__/ [ Paul Welsh ] on Friday 12 May 2006 01:32 \__
> Didn't think this would be my conclusion but I guess it's horses for
> courses. I've an old 300 Mhz, 160 odd Mb RAM, 30 Gb HDD Celeron
> desktop I want to setup as a spare. I've a Netgear DG834G wireless
> ADSL router and a Netgear WG311 wireless network card.
> Bottom line is that Ubuntu 5.10 doesn't detect the card out of the box
> and neither does the mini install of SUSE 10.1. I'll try Mandriva and
> MEPIS but I don't hold out much hope. When I say they don't detect it,
> I mean that they don't even recognise a network card is present.
Mandriva would be a good bet. I migrated my friend to GNU/Linux a few
months ago and, while Ubuntu 5.10 did not automagically detect LAN (via a
Windows router), Mandriva 2006 did this 'out of the box'. Also try
PCLinuxOS < http://www.pclinuxos.com/ >, which is a relative of Mandriva
(a Mandrake 9.2 derivative to be precise). I heard good things about it,
in the context of Wireless networking.
Additionally, see arachnid's advice and _do_ use the tool that he referred
to. It could be a two-minute job to initiate Wi-Fi on these 2
distributions that you have already tried. Once you have set it up, it's
good to go for many years. Linux will never collapse as often as W2K,
which judging by friends, is extremely unreliable and requires wiping at
least once a year (won't boot/viral infestation).
> I've spent hours on this to no avail.
> Now, it could be that the card is faulty or incompatible with my PC
> hardware. However, I'm coming to the conclusion that I may as well
> just stick W2K on it and use the drivers that came with it. MS will
> release security patches for W2K and IE6 SP1 until 2010 which is quite
> long enough for this old box and longer than for most Linux distros.
> W2K doesn't require the same spec as XP - the min. memory is 64 Mb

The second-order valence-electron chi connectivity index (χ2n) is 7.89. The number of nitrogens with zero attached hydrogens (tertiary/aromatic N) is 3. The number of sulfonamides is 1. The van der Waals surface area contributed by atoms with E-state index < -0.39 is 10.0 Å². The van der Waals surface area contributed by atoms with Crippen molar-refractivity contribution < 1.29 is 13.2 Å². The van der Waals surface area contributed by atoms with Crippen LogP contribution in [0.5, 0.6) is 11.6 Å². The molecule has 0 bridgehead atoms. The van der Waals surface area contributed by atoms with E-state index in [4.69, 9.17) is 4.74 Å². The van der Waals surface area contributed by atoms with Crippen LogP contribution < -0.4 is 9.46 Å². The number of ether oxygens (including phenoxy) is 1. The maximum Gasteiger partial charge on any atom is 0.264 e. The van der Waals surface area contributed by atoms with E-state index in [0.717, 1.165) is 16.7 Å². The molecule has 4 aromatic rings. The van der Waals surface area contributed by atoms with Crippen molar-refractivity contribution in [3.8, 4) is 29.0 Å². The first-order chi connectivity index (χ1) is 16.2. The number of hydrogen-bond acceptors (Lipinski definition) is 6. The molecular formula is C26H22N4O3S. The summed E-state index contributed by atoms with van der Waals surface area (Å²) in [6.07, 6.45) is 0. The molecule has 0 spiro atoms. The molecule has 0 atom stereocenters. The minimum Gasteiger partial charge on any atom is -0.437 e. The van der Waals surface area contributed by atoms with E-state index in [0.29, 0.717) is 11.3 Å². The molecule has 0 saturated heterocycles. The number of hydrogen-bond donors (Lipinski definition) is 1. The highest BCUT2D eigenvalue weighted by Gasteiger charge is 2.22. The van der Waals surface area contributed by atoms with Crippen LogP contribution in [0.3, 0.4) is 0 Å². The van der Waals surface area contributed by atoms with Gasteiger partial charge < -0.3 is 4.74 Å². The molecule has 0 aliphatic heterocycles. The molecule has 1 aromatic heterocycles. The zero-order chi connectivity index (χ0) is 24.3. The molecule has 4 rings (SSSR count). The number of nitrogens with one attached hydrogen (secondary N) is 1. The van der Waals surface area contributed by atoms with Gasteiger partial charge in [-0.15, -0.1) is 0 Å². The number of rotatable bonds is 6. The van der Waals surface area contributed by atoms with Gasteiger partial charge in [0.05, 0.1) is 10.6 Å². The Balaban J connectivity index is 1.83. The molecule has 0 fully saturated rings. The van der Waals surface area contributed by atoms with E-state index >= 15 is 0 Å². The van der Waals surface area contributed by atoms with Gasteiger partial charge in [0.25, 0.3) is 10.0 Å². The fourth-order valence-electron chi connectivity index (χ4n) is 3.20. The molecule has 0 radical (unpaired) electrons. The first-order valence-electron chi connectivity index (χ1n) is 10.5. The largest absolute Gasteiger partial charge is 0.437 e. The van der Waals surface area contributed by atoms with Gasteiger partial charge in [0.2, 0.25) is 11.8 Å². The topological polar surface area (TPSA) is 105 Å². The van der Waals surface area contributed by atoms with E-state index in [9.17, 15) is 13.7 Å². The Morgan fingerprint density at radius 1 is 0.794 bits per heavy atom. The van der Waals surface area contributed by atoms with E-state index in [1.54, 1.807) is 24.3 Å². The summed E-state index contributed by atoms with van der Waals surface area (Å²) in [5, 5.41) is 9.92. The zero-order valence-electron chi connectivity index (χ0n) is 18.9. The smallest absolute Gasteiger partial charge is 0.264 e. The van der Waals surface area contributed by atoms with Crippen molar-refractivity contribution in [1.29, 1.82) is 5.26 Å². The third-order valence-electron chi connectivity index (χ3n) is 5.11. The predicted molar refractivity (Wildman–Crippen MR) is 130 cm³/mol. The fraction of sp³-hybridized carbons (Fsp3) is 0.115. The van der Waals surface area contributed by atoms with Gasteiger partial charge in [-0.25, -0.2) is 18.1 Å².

> apparently. Yes, I know it will run slowly, but the popular Linux
> distros are at least as demanding in terms of system resources. It's
> sufficiently robust and it's familiar.
Sounds like a fine system, but don't go for KDE, which I believe is the
only desktop environment to come with Mandriva, for instance. SuSE 10.1 is
more GNOME-inclined nowadays. Ubuntu likewise. Try the latest beta of
Ubuntu 6 perhaps... they will ship to your house for free and the new
stable version will be ready within a few weeks.
The network is worth fixing manually if you can afford a few minutes of
tinkering and reading of HOWTO's (Google is your friend).
> As I say, I didn't think this would be the conclusion I'd come to but
> there it is. A case of the old hardware standing in the way of going
> down the Linux route with this one.
Another thing to consider is purchasing of a different (possible external)
network adapter. It is the route that many people choose to take when they
find themselves stranded with a Winmodem.
Look at the bright side: your next computer will probably be intended for
Linux (many of them have it pre-installed), so rather than trying to
convert a Windows machine (with Windows-centric peripherals/hardware), you
will get something that works fully with Linux, or else get the money
Hope it helps,
Roy S. Schestowitz | No SCO code was used to generate this sig
http://Schestowitz.com | SuSE GNU/Linux ¦ PGP-Key: 0x74572E8E
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